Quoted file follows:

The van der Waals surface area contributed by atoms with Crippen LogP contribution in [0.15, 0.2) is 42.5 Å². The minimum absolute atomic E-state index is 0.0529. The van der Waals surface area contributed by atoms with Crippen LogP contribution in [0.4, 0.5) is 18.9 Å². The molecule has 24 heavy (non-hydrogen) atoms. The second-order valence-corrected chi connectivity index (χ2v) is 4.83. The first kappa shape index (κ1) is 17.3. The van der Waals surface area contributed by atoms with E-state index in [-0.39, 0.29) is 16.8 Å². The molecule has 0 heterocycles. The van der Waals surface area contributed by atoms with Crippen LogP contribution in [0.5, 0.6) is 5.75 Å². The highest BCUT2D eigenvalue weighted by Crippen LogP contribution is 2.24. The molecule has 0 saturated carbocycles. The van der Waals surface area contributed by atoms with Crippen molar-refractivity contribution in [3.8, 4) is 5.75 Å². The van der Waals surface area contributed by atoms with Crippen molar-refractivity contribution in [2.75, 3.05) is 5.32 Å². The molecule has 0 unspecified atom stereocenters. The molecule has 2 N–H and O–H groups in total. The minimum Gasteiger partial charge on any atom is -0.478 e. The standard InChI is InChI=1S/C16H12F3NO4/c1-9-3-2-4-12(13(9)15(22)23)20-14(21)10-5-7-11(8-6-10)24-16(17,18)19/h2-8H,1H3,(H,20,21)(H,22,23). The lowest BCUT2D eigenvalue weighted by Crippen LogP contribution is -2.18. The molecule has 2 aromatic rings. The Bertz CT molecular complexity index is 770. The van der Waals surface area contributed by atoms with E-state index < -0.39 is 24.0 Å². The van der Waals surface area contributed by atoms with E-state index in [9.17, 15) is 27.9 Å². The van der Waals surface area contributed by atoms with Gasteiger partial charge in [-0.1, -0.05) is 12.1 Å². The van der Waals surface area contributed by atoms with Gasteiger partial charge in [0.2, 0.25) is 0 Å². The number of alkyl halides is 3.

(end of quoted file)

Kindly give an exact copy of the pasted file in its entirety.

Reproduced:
The van der Waals surface area contributed by atoms with Crippen LogP contribution in [0.15, 0.2) is 42.5 Å². The minimum absolute atomic E-state index is 0.0529. The van der Waals surface area contributed by atoms with Crippen LogP contribution in [0.4, 0.5) is 18.9 Å². The molecule has 24 heavy (non-hydrogen) atoms. The second-order valence-corrected chi connectivity index (χ2v) is 4.83. The first kappa shape index (κ1) is 17.3. The van der Waals surface area contributed by atoms with E-state index in [-0.39, 0.29) is 16.8 Å². The molecule has 0 heterocycles. The van der Waals surface area contributed by atoms with Crippen LogP contribution in [0.5, 0.6) is 5.75 Å². The highest BCUT2D eigenvalue weighted by Crippen LogP contribution is 2.24. The molecule has 0 saturated carbocycles. The van der Waals surface area contributed by atoms with Crippen molar-refractivity contribution in [3.8, 4) is 5.75 Å². The van der Waals surface area contributed by atoms with Crippen molar-refractivity contribution in [2.75, 3.05) is 5.32 Å². The molecule has 0 unspecified atom stereocenters. The molecule has 2 N–H and O–H groups in total. The minimum Gasteiger partial charge on any atom is -0.478 e. The standard InChI is InChI=1S/C16H12F3NO4/c1-9-3-2-4-12(13(9)15(22)23)20-14(21)10-5-7-11(8-6-10)24-16(17,18)19/h2-8H,1H3,(H,20,21)(H,22,23). The lowest BCUT2D eigenvalue weighted by Crippen LogP contribution is -2.18. The molecule has 2 aromatic rings. The Bertz CT molecular complexity index is 770. The van der Waals surface area contributed by atoms with E-state index < -0.39 is 24.0 Å². The van der Waals surface area contributed by atoms with E-state index in [9.17, 15) is 27.9 Å². The van der Waals surface area contributed by atoms with Gasteiger partial charge in [-0.1, -0.05) is 12.1 Å². The van der Waals surface area contributed by atoms with Gasteiger partial charge in [0.2, 0.25) is 0 Å². The number of alkyl halides is 3.